Kamilche, Jun 25, 2004
    #1
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  2. Kamilche

    Terry Reedy Guest

    Re: Rolling a Container Into a String

    "Kamilche" <> wrote in message
    news:...
    > I want to convert a dict into string form, then back again. After
    > discovering that eval is insecure,


    With arbitrary code from an arbitrary source, yes.
    If you *know* that you are eval-ing your own safe strings, then no problem.

    >I wrote some code to roll a Python
    > object, dict, tuple, or list into a string.


    repr(object) already does that for you. Why duplicate the work?

    You only need custom a eval function, which might check that string is safe
    (no function calls, no list comps) and then eval, or which might do parsing
    and construction itself.

    Terry J. Reedy
     
    Terry Reedy, Jun 25, 2004
    #2
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  3. Kamilche

    David Fraser Guest

    Re: Rolling a Container Into a String

    Terry Reedy wrote:
    > "Kamilche" <> wrote in message
    > news:...
    >
    >>I want to convert a dict into string form, then back again. After
    >>discovering that eval is insecure,

    >
    >
    > With arbitrary code from an arbitrary source, yes.
    > If you *know* that you are eval-ing your own safe strings, then no problem.
    >
    >
    >>I wrote some code to roll a Python
    >>object, dict, tuple, or list into a string.

    >
    >
    > repr(object) already does that for you. Why duplicate the work?
    >
    > You only need custom a eval function, which might check that string is safe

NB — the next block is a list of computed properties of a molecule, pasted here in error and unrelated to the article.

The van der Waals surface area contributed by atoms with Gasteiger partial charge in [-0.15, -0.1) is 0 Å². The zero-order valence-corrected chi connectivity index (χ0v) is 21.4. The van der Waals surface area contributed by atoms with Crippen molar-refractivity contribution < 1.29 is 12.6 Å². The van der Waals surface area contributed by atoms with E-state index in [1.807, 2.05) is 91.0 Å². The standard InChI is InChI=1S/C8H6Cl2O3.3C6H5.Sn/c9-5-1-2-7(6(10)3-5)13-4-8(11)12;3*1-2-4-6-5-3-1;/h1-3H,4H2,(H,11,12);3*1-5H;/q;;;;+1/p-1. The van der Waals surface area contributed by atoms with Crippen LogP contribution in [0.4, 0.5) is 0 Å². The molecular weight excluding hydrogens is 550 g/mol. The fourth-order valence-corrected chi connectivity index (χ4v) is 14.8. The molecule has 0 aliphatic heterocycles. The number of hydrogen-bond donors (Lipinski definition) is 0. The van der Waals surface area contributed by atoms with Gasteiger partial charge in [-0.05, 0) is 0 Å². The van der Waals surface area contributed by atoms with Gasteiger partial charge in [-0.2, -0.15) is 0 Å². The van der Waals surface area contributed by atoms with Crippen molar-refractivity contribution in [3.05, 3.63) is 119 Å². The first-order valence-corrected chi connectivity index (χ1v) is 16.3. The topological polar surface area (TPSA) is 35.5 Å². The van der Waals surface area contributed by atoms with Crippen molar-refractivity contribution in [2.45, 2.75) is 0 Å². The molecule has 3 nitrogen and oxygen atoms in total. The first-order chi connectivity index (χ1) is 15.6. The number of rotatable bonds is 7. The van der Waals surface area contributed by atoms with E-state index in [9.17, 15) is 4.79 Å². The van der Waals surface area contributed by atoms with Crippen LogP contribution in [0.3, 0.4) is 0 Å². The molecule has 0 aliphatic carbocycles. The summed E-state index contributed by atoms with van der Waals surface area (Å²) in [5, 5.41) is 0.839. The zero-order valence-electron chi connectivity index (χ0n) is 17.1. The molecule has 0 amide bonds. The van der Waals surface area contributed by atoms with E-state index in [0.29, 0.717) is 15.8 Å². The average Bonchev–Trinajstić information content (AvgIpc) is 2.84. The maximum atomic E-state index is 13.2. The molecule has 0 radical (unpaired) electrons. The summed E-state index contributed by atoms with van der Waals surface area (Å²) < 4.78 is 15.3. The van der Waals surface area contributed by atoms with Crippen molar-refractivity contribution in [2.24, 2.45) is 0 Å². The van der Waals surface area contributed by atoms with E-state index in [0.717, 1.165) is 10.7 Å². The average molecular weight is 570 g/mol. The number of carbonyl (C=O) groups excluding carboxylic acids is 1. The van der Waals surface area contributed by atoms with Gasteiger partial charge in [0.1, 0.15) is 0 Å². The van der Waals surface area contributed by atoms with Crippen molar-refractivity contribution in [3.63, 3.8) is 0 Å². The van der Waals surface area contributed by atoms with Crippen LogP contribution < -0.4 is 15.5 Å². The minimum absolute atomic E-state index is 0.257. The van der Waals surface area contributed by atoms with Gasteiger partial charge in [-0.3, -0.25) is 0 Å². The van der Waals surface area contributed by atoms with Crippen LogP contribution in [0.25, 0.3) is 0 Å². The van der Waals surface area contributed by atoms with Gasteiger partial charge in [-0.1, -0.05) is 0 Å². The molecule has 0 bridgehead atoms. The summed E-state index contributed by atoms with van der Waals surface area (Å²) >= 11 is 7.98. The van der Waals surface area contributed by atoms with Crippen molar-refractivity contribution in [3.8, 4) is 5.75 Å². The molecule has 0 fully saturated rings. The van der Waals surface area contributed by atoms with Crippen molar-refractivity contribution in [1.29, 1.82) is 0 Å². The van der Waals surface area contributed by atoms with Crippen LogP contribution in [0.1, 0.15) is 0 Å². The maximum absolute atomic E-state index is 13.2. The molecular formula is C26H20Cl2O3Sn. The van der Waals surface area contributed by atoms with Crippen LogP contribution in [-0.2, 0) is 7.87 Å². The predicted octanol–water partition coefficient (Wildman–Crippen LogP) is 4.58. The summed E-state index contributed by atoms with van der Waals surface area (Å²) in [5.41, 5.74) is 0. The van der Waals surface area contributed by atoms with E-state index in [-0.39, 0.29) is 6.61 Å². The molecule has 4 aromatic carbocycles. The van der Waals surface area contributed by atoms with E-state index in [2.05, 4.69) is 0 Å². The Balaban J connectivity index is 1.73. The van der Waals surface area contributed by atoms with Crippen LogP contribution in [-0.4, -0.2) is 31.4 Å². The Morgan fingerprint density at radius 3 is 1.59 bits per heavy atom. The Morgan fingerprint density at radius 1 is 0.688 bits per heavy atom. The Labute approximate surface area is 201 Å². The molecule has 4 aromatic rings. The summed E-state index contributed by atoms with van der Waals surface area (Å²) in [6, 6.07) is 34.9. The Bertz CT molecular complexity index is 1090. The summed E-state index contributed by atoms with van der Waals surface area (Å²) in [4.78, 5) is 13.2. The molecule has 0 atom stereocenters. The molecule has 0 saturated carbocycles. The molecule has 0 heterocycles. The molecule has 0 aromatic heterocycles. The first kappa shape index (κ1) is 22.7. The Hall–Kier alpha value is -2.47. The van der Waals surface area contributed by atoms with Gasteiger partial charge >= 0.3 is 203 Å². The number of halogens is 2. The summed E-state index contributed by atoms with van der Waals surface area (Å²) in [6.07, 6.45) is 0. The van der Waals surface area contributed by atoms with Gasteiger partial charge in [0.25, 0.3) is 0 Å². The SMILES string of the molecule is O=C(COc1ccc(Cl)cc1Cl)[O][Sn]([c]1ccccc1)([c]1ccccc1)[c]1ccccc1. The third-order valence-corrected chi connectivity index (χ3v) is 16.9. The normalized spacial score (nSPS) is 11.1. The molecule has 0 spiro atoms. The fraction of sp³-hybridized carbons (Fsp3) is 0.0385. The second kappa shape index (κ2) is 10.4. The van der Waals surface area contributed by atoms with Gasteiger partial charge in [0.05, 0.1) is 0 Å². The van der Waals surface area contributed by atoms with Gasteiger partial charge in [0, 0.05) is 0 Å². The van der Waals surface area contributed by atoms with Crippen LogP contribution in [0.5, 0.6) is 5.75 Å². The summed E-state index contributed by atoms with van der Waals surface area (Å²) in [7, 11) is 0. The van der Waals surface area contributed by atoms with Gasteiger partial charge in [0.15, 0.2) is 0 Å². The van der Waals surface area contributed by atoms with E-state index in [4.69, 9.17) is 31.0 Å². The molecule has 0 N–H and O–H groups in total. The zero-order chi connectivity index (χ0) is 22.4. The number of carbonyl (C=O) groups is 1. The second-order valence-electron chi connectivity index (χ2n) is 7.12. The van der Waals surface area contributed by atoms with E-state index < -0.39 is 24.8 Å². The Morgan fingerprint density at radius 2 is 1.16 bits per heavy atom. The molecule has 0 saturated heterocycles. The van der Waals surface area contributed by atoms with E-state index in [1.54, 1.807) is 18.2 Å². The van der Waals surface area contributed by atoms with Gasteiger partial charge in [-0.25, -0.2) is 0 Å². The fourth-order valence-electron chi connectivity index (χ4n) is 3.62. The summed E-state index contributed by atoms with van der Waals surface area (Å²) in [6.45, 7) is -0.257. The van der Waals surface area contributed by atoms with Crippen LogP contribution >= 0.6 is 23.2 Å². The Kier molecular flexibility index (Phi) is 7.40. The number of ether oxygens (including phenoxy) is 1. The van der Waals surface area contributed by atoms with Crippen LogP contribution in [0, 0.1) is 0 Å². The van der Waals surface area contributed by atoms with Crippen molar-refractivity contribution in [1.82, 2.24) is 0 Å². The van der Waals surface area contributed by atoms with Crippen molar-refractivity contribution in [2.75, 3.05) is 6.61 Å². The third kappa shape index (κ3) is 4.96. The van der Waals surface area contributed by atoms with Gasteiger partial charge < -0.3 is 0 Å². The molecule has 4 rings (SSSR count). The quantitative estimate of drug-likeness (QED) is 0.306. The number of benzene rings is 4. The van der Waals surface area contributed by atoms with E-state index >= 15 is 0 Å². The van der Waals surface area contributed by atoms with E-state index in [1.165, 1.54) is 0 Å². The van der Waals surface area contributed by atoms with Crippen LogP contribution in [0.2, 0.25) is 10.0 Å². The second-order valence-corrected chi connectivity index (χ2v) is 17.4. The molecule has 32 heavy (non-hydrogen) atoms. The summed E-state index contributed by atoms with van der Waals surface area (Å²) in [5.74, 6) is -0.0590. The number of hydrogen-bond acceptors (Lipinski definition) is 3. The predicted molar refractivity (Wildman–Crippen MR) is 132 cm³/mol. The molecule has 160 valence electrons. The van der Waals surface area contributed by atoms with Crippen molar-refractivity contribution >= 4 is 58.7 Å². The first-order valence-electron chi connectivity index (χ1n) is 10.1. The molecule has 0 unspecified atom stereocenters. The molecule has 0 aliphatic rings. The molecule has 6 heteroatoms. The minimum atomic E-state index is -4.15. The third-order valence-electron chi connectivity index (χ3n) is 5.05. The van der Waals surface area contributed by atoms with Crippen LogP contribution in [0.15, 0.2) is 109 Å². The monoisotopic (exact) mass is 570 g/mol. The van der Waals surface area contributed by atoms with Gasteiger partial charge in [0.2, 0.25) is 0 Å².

> (no function calls, no list comps) and then eval, or which might do parsing
    > and construction itself.
    >
    > Terry J. Reedy
    >
    >

    Or use the pprint module which does nice pretty-printing

    David
     
    David Fraser, Jun 25, 2004
    #3
  4. Kamilche

    Paul McGuire Guest

    Re: Rolling a Container Into a String

    "Kamilche" <> wrote in message
    news:...
    > I want to convert a dict into string form, then back again. After
    > discovering that eval is insecure, I wrote some code to roll a Python
    > object, dict, tuple, or list into a string. I've posted it below. Does
    > anyone know an easier way to accomplish this? Essentially, I want to
    > avoid doing an 'eval' on a string to get it back into dict form... but
    > still allow nested structures. (My current code doesn't handle nested
    > structures.)
    >

    unroll is just repr().

    Here is a pyparsing routine to "roll up" your data structures, a mere 60
    lines or so. It's fairly tolerant of some odd cases, and fully handles
    nested data. (Extension to include remaining items, such as boolean data
    and scientific notation, is left as an exercise for the reader.) I hope
    this is fairly easy to follow - I've dropped in a few comments.

    For those of you who've been living in a cave, you can download pyparsing at
    http://pyparsing.sourceforge.net.

    -- Paul


    from pyparsing import Word, ZeroOrMore, OneOrMore, Suppress, Forward, \
    quotedString,nums,Combine,Optional,delimitedList,Group

    # create a dictionary of ugly data, complete with nested lists, tuples
    # and dictionaries, even imaginary numbers!
    d1 = {}
    d1['a'] = [1,2,3,[4,5,6]]
    d1['b'] = (7,8,(9,10),'a',"",'')
    d1['c'] = { 'aa' : 1, 'bb' : "lskdj'slkdjf", 'cc':1.232, 'dd':(('z',),) }
    d1[('d','e')] = 5+10j

    print repr(d1)

    testdata = repr(d1)
    """
    looks like this:
    {'a': [1, 2, 3, [4, 5, 6]], ('d', 'e'): (5+10j), 'c': {'aa': 1, 'cc': 1.232,
    'dd': (('z',),), 'bb': "lskdj'slkdjf"}, 'b': (7, 8, (9, 10), 'a', '', '')}
    """

    #define low-level data elements
    intNum = Word( nums+"+-", nums )
    realNum = Combine(intNum + "." + Optional(Word(nums)))
    number = realNum | intNum
    imagNum = Combine( "(" + number + "+" + number + "j" + ")" )

    item = Forward() # set up for recursive grammar definition
    tupleDef = Suppress("(") + ( delimitedList( item ) ^
    ( item + Suppress(",") ) ) + Suppress(")")
    listDef = Suppress("[") + delimitedList( item ) + Suppress("]")
    keyDef = tupleDef | quotedString | imagNum | number
    keyVal = Group( keyDef + Suppress(":") + item )
    dictDef = Suppress("{") + delimitedList( keyVal ) + Suppress("}")

    item << ( quotedString | number | imagNum |
    tupleDef | listDef | dictDef )